Electric Cars Are Not Completely Safe, Know The Reasons

Aug 11 2019 01:21 PM
Electric Cars Are Not Completely Safe, Know The Reasons

The central government is making all-out efforts to promote electric vehicles through a number of schemes, including Fame-2. But it doesn't seem that electric vehicles are 100 per cent safe for safety. In recent times, there have been several cases of electric cars fire, which have raised serious safety questions. Let us know the full details

Fire: The recently launched long-range pure electric SUV in India caught fire in the Hyundai Kona. However, the fire incident took place in Le-Bizard, Canada, on July 26. The fire was reportedly caused by car charging, which raised questions over the credibility of electric cars that are considered to be extremely safe. However, this is not the first case of electric car fire this year itself.

Tesla Model S Electric Car Fire: Earlier on April 21, the Model S electric car of Tesla Motors, the world-renowned automaker that manufactures electric cars, caught fire. The car was parked in a parking lot in Shanghai at the time. CCTV footage showed that the car suddenly caught fire and spread immediately. Earlier, the new Tesla Model S, parked in the parking lot of Los Gatos, California, caught fire suddenly. After which, the car was pulled out, but the car continued to smolder.

The car kept burning for three days: this is not the first incident of Tesla cars being set on fire. Rather, many such cases have come to light. However, most of the incidents of fire in these cars came after road accidents. Although Tesla's cars alone caught fire, richard Hammond's recuscptor 1 electric car caught fire during the second season of The Grand Tour Series for Amazon Prime, the fire was so powerful that the car was burning for three days.

Dangerous to pour water on lithium-ion batteries: Petrol or diesel cars can be easily extinguished when they catch fire, as soon as the car is refueled, the fire starts to slow down. But this is not the case with lithium-ion battery-powered cars. Because even after the flames are extinguished, the battery retains energy and sparking, causing the car to catch fire again. Firefighters themselves believe that the fire spreads faster than the short circuit. The battery also uses chemical elements that catch fire soon.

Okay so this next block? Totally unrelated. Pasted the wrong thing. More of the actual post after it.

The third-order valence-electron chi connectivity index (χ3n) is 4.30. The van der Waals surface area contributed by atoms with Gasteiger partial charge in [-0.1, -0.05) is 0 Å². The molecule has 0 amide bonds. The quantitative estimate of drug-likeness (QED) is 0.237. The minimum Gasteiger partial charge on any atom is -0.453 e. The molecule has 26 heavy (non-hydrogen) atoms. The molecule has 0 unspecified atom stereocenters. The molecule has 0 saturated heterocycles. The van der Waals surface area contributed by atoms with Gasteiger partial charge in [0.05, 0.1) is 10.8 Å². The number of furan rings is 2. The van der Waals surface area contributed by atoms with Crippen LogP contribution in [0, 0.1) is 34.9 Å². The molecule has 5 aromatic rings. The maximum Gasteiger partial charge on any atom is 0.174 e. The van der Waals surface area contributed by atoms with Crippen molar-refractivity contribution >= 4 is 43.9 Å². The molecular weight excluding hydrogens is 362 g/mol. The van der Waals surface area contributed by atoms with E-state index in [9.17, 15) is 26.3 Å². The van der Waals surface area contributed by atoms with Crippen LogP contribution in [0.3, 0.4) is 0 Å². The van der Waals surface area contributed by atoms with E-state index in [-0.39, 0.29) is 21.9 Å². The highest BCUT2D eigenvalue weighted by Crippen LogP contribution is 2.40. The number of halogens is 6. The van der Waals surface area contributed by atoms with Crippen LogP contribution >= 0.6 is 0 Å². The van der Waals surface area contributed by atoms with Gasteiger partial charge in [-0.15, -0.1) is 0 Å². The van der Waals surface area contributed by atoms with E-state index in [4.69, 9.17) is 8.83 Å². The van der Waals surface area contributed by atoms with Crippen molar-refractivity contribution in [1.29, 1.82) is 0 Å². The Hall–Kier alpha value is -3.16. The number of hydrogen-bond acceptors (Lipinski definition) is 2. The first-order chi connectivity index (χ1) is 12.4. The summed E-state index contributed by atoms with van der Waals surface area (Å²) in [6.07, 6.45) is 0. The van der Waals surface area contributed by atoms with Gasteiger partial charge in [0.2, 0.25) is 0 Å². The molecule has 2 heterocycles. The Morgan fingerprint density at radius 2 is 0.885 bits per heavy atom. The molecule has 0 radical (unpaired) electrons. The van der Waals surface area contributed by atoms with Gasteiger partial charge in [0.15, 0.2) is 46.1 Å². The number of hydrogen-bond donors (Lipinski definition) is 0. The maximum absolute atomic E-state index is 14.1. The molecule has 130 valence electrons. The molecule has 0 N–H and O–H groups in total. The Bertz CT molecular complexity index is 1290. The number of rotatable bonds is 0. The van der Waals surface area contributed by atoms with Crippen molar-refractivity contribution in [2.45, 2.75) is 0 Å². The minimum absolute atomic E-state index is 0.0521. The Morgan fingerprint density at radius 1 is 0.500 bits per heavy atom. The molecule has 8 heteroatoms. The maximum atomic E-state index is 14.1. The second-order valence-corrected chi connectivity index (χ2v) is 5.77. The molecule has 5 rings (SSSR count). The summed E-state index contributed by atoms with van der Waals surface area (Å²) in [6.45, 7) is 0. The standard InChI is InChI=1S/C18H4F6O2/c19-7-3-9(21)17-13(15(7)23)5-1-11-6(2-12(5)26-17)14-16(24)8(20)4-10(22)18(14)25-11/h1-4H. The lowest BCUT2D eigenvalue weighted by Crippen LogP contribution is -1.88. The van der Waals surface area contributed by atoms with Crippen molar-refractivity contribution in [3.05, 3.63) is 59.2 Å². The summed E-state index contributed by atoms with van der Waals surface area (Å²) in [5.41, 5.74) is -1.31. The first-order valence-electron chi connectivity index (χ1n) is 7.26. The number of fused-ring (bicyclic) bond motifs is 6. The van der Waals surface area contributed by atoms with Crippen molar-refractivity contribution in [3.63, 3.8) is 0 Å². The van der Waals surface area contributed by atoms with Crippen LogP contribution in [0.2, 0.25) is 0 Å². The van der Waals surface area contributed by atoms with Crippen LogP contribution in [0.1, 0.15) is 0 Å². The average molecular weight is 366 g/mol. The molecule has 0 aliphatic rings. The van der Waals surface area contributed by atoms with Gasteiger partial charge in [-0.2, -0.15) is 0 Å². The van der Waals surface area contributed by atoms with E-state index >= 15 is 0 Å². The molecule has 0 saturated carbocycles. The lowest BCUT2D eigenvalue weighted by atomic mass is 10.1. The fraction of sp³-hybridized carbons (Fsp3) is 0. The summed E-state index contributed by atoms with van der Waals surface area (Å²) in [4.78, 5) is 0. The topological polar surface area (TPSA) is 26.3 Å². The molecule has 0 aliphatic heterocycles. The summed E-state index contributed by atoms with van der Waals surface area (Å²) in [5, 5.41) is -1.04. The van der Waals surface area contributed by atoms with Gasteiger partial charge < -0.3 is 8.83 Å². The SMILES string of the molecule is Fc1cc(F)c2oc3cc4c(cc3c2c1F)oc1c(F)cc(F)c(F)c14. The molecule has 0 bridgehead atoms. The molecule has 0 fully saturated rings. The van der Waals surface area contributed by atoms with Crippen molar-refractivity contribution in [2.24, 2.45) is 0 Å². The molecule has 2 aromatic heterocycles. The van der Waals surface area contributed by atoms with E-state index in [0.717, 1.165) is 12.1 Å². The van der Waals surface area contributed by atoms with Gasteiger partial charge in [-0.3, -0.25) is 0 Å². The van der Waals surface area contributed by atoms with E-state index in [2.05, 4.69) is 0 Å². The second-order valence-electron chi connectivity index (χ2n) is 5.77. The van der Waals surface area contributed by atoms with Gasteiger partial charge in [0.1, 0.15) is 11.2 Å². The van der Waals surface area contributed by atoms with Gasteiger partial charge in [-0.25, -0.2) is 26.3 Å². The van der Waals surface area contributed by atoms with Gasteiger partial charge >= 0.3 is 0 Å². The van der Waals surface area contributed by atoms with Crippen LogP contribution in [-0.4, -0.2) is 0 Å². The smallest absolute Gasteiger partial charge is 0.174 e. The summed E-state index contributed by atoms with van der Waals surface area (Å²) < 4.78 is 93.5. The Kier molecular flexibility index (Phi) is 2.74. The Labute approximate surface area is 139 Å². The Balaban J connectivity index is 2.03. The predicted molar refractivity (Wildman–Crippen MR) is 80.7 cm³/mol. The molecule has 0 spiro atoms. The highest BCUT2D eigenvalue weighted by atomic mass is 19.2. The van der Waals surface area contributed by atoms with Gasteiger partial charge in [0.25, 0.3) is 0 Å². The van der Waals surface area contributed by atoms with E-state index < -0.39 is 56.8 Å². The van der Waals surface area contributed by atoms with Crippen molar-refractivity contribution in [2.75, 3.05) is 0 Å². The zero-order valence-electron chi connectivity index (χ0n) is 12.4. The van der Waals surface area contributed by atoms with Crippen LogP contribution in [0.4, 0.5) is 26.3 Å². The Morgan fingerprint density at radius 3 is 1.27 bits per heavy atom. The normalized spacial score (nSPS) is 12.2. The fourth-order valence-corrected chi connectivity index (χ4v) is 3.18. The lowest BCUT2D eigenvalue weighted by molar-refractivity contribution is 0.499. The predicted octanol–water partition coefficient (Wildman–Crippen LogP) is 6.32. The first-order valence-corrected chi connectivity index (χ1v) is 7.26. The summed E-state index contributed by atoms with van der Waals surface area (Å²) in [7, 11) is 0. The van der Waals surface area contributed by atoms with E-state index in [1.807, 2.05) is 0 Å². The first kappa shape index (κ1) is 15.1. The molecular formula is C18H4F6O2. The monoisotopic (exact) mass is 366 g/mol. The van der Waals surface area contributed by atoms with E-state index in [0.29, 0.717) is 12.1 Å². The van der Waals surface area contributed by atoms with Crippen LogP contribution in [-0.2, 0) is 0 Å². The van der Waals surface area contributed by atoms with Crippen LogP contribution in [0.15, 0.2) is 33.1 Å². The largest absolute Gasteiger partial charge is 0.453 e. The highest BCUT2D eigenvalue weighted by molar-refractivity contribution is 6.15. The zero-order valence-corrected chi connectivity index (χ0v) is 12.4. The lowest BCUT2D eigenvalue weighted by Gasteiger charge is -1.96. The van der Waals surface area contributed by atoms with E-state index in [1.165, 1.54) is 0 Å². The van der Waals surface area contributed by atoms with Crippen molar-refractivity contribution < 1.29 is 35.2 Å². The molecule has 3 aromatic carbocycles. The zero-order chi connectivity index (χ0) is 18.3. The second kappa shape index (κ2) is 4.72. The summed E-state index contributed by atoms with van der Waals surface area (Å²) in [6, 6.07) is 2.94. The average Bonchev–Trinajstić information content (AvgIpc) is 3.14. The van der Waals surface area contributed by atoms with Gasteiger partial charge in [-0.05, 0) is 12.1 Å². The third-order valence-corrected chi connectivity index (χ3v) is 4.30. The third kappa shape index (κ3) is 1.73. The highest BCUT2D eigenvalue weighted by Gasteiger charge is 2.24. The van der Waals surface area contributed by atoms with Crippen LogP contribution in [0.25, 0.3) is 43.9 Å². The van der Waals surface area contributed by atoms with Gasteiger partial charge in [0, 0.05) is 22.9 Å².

The use of a wrong charger can cause fires: Experts say smartphones also use lithium-ion batteries, and there have been several frequent fire cases. Even laptops are not untouched by it. Electric cars also use lithium-ion batteries and if they get overheated, they are prone to bursts or fires. On the other hand, the use of the wrong chargers also causes fires.

It's hard to extinguish the lithium fire: CNR Rao, a recently Bharat Ratna Award-winning scientist, says that sodium or magnesium battery should be replaced by a lithium-ion battery. He says that lithium shortage is going to happen in the coming time. This will increase our dependence on China in the times to come. He said that if the lithium catches fire, then it is difficult to extinguish. He said an Australian has built a football field-sized lithium battery to power a city, but if it caught fire, it would be difficult to extinguish it. However, if sodium catches fire, it is possible to extinguish it.

Sodium Batteries: Scientist CNR Rao has expressed optimism that sodium batteries will come into the market soon. He said that everyone has lithium-cobalt batteries, but where are the lithium reserves? Lithium comes only from one factory, while cobalt comes from Congo. China has taken over the Congolese occupation. The Chinese have incredible foresight. More than half of Africa is under China's control, while India should also get cobalt mines. He also says that helium will soon become rare, reminding how it was discovered by Julius Jansen during a solar eclipse in Guntur in Andhra Pradesh.

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